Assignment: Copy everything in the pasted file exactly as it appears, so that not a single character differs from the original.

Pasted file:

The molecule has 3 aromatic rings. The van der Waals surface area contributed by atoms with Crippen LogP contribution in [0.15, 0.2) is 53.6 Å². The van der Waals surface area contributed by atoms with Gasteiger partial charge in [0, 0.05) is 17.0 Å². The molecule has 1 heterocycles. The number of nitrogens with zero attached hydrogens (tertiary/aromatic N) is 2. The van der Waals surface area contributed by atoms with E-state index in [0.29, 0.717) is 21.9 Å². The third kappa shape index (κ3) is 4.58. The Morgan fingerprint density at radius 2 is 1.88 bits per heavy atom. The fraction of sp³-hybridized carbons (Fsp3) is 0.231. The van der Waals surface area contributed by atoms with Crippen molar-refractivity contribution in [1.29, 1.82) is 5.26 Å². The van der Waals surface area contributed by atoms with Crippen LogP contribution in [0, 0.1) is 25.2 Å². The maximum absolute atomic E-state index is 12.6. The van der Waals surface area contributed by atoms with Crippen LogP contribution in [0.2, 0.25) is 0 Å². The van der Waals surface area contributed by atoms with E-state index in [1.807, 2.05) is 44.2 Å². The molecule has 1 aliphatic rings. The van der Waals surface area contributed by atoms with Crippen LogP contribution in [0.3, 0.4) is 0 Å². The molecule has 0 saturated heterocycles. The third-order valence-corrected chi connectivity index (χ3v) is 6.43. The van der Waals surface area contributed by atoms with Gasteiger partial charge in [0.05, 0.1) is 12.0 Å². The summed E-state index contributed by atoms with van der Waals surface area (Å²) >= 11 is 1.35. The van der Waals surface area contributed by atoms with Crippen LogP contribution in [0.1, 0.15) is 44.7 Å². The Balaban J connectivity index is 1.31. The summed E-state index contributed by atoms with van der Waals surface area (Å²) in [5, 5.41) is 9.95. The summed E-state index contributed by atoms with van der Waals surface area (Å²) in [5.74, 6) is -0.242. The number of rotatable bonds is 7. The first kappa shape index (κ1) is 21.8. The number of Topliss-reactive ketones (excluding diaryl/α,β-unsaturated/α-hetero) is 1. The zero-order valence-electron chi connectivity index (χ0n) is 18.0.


The molecule has 3 aromatic rings. The van der Waals surface area contributed by atoms with Crippen LogP contribution in [0.15, 0.2) is 53.6 Å². The van der Waals surface area contributed by atoms with Gasteiger partial charge in [0, 0.05) is 17.0 Å². The molecule has 1 heterocycles. The number of nitrogens with zero attached hydrogens (tertiary/aromatic N) is 2. The van der Waals surface area contributed by atoms with E-state index in [0.29, 0.717) is 21.9 Å². The third kappa shape index (κ3) is 4.58. The Morgan fingerprint density at radius 2 is 1.88 bits per heavy atom. The fraction of sp³-hybridized carbons (Fsp3) is 0.231. The van der Waals surface area contributed by atoms with Crippen molar-refractivity contribution in [1.29, 1.82) is 5.26 Å². The van der Waals surface area contributed by atoms with Crippen LogP contribution in [0, 0.1) is 25.2 Å². The maximum absolute atomic E-state index is 12.6. The van der Waals surface area contributed by atoms with Crippen LogP contribution in [0.2, 0.25) is 0 Å². The van der Waals surface area contributed by atoms with E-state index in [1.807, 2.05) is 44.2 Å². The molecule has 1 aliphatic rings. The van der Waals surface area contributed by atoms with Crippen LogP contribution in [0.3, 0.4) is 0 Å². The molecule has 0 saturated heterocycles. The third-order valence-corrected chi connectivity index (χ3v) is 6.43. The van der Waals surface area contributed by atoms with Gasteiger partial charge in [0.05, 0.1) is 12.0 Å². The summed E-state index contributed by atoms with van der Waals surface area (Å²) >= 11 is 1.35. The van der Waals surface area contributed by atoms with Crippen LogP contribution in [0.1, 0.15) is 44.7 Å². The Balaban J connectivity index is 1.31. The summed E-state index contributed by atoms with van der Waals surface area (Å²) in [5, 5.41) is 9.95. The summed E-state index contributed by atoms with van der Waals surface area (Å²) in [5.74, 6) is -0.242. The number of rotatable bonds is 7. The first kappa shape index (κ1) is 21.8. The number of Topliss-reactive ketones (excluding diaryl/α,β-unsaturated/α-hetero) is 1. The zero-order valence-electron chi connectivity index (χ0n) is 18.0.